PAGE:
With Doug Fister and Wilson Ramos returning from injuries this week, the Post Sports Live crew debates whether the starting pitcher or catcher will have a bigger impact on the Nationals. (Post Sports Live/The Washington Post)

Last week in Houston, as Washington Nationals players poured out of the visitors’ dugout to celebrate a victory over the Astros, Gio Gonzalez and Doug Fister bolted ahead of their teammates, like two kids playing tag. Fister caught Gonzalez and wrapped him in a headlock. Gonzalez wanted to return the favor, but Fister stands 6 feet 8 inches. “I don’t think I can get up that high,” Gonzalez said.

Since the start of spring training, when he arrived as the biggest acquisition, literally and figuratively, of the Nationals’ offseason, Fister has consciously ingratiated himself with teammates. He has played cards in the clubhouse, talked strategy in the dugout, shagged flies in batting practice. But he knows the moment he will truly become part of the Nationals will come Friday night in Oakland, Calif.

Thirty-five games into the season — and three days after Robbie Ray, the pitching prospect traded to acquire Fister, earned his first win for the Detroit Tigers — Fister will make his Nationals debut. Having conquered elbow inflammation during March and rehabbed from a strained lat muscle in April, Fister will give the Nationals the rotation they imagined in the winter and will give Fister what he wanted all along.

“I’m more excited to be part of the team,” Fister said. “Yes, I’ve been here. But I’m excited to help any way that I can now, get out there and get off the mound for the first time for these guys and really feel a part of the team. It’s been a long time coming. I’m pretty amped about it.”

Without Fister, the Nationals’ starting rotation has been solid. Its 3.55 ERA ranks 10th, but 19 rotations have thrown more innings. Remove Taylor Jordan from the rotation, and the Nationals starters’ collective ERA would shrink to 3.24. With Fister throwing his cannonball sinkers, it should only improve.

Doug Fister joined the Washington Nationals this winter after a trade with the Detroit Tigers. A left-handed batter and right-handed thrower, Fister will be an asset to this season’s starting pitcher lineup. (Whitney Leaming/The Washington Post)

“We’ve all been waiting for him to come back,” reliever Tyler Clippard said. “Coming into the season, we were all excited for him to join what already was a great starting rotation. We know what kind of pitcher he is, what kind of track record he has. To know we have all the arms that we want in our starting rotation going, healthy, pitching, gives the team as a whole confidence, for sure. It’ll be a trickle-down effect throughout the whole clubhouse.”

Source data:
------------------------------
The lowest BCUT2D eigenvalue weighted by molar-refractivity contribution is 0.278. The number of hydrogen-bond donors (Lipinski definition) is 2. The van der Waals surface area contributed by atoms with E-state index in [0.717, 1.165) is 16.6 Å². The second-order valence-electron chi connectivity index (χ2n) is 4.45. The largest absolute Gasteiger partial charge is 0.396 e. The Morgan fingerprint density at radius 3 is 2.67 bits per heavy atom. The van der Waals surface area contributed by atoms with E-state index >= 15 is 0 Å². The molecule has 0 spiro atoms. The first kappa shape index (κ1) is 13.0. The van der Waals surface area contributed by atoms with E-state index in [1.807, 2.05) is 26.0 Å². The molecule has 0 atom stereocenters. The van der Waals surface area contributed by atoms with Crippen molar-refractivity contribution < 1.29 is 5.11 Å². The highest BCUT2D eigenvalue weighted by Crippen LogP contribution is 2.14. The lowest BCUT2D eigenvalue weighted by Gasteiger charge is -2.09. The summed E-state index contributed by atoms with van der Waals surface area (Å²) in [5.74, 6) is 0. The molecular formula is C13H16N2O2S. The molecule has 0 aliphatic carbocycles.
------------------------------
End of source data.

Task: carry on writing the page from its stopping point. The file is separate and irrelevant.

Manager Matt Williams tempered expectations for Fister, at least at the start. First, Fister will be limited to a maximum of 100 pitches, Williams said. He compared Fister to a starter at the end of spring training, ready to compete in the majors but not at peak ability.

“I don’t think we can expect too much,” Williams said. “Doug being out that long, I don’t expect that he’s able to go out there and throw 120 pitches.”

No matter how he improves, the Nationals expect to gain intangible benefits from Fister being active “because of what he means to the team right now,” General Manager Mike Rizzo said. The Nationals expect Fister will provide stability and frequent dominance every fifth day. Between starts, Rizzo believes, Fister will improve the Nationals’ other starters. Even while on the disabled list, Fister traveled with the team the past week, constantly chatting with the Nationals’ staff.

“He’s grown on the team here,” Rizzo said. “It’s important for us to have him. You’re never as good of a leader on the DL as when you’re playing. I think he’s been a terrific leader, even being on the DL and never pitching a game for us. Another good, quality starter in the rotation is important. It’s also important to have him because of the success he’s had in the past.”

Though only 30, Fister is at least two years older than the other four members of the Nationals’ rotation. Jayson Werth and Rafael Soriano are the only Nationals other than Fister who have advanced past the divisional playoff round.

“He’s not chronologically a grizzled veteran,” Rizzo said. “He’s got a lot of experience under his belt. He’s more of a pitcher. He shows the power guys that we have the cerebral side of getting guys out. You combine the two sides, I think you got something.”

By chance, Fister will make his Nationals debut against a team from his former league. In 12 career regular season starts against the Athletics, Fister has gone 5-5 with a 3.17 ERA. Last year in the American League Division Series, he helped the Tigers come back by allowing three runs over six innings in Game 4.

“It’s exciting,” Nationals starter Stephen Strasburg said. “I know how hard he’s worked to get back here. I’m excited to be in the dugout watching.”

The Nationals have played all year without a complete team. Catcher Wilson Ramos returned Wednesday from hamate bone surgery. Now they will get back Fister, a No. 4 starter in title only, a teammate who now gets to be a pitcher.

“We’ve been waiting on that all year,” first baseman Adam LaRoche said. “I know he’s champing to get back in there. So that’ll be another big boost.”